• 10 μl of antibody coated dynabeads were washed with 200 μl of cell isolation buffer (2.5 mM EDTA ultra pure, 10% UltrapureBSA). Following this, the beads were re-suspended in 10 μl of the cell isolation buffer. Prior to loading the beads into the device, the device was completely filled with pluronic acid (Sigma-Aldrich) and left to stand for 10 min. The solution was then replaced with cell isolation buffer. Antibody coated beads at a volume of 5 μl were pulled into the device tank with the aid of a magnet. This was followed by the loading of the cells into the tank. The cells and beads were mixed by passing a magnet up and down the tank for 10 min. Non-target cells were washed out by holding the magnet under the chamber while individually opening each reaction chamber (repeat 5 times to achieve high purity). Once a high purity of the desired cell type was attained, the cells were allowed to migrate into the ring where they were lysed for 10 mins at 37° C. while continuously mixed with the valves. Following lysis, the cell isolation beads were replaced with oligo (dT) beads. These beads were used to pull down the mRNA by mixing at room temperature for 5 mins. The beads were washed with wash buffer (10 mM Tris-HCl, pH 7.5, 0.15 M LiCl, 1 mM EDTA 10 mM Tris-HCl, pH 7.5) twice and resuspended into the Smart Seq2 reagents. The device was then placed on a thermocycler where the following program was run: 52° C. for 5 min, 45° C. for 90 minutes, followed by 10 cycles of (52° C. for 2.20 min, 45° C. for 2.2 min), then heat inactivation at 72° C. for 15 min. At this point the DNA is still on the beads, hence the beads were moved to half of the ring and the unused side of the ring replaced with PCR master mix. The beads and PCR reagents were allowed to mix for 5 min, then the device was placed on the thermocycler. The thermocycler was programmed as follows: 99.5° C. for 3 min 18-22 cycles of (99.5° C. for 15 sec, 67° C. for 20 sec, 75° C. for 6 min), final extension at 72° C. for 5 min. At this point the DNA is no longer attached to the beads, consequently these beads were discarded and SPRI beads allowed into the device for the clean-up step. Once the SPRI beads had pulled down the DNA, the beads were washed with ethanol and re-suspended in TE-buffer. The DNA was then released from the device for quantification and tagmentation steps. This process relies solely on 3 external systems, the controller, a magnetic bar and a thermocycler. With the aid of a robotic arm, this process can be automated by allowing the robot to move the device from the thermocycler to the magnetic bar at the desired times in the process.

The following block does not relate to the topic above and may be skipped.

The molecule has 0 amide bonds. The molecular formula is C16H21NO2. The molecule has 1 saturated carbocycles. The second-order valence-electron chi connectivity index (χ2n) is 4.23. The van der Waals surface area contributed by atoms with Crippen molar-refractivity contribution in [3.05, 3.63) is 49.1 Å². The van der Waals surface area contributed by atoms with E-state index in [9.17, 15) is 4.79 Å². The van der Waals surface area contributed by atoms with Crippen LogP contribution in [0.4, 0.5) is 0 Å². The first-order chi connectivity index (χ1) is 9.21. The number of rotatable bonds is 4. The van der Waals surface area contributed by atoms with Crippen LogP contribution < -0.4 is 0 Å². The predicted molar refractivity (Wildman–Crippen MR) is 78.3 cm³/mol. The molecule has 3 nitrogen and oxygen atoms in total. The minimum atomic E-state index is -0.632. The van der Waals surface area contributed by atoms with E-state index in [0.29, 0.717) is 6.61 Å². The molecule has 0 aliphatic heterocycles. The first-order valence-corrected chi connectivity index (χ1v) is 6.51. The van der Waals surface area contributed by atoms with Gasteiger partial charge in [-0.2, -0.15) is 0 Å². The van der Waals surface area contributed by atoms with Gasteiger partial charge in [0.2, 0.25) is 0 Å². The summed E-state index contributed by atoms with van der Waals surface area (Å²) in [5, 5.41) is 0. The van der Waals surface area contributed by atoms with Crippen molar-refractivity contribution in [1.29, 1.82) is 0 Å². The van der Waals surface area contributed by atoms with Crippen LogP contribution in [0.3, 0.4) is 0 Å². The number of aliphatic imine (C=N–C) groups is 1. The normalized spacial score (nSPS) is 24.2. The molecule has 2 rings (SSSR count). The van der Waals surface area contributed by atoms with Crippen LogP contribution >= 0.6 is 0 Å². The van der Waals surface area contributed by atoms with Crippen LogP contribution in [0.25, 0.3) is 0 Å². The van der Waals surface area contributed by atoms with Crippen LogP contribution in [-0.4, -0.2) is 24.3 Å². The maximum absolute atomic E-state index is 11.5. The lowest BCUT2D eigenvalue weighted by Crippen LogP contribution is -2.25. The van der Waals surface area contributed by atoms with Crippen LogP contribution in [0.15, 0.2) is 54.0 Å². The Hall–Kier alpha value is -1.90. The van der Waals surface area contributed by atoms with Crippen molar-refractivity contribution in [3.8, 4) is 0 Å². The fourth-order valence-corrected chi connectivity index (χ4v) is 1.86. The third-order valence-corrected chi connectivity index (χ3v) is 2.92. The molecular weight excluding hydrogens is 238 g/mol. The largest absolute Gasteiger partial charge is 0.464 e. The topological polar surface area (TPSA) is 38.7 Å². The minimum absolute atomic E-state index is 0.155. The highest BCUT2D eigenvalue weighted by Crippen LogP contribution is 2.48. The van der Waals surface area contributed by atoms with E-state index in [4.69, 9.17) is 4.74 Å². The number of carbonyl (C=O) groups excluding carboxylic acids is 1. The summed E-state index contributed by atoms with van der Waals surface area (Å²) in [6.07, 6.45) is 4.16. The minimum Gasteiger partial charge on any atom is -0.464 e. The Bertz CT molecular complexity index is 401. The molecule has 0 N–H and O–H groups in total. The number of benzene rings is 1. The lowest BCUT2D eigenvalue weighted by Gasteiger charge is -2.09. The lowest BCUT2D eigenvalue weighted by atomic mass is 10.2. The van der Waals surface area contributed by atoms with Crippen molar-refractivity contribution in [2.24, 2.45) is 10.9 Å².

• Having thus described in detail preferred embodiments of the present invention, it is to be understood that the invention defined by the above paragraphs is not to be limited to particular details set forth in the above description as many apparent variations thereof are possible without departing from the spirit or scope of the present invention.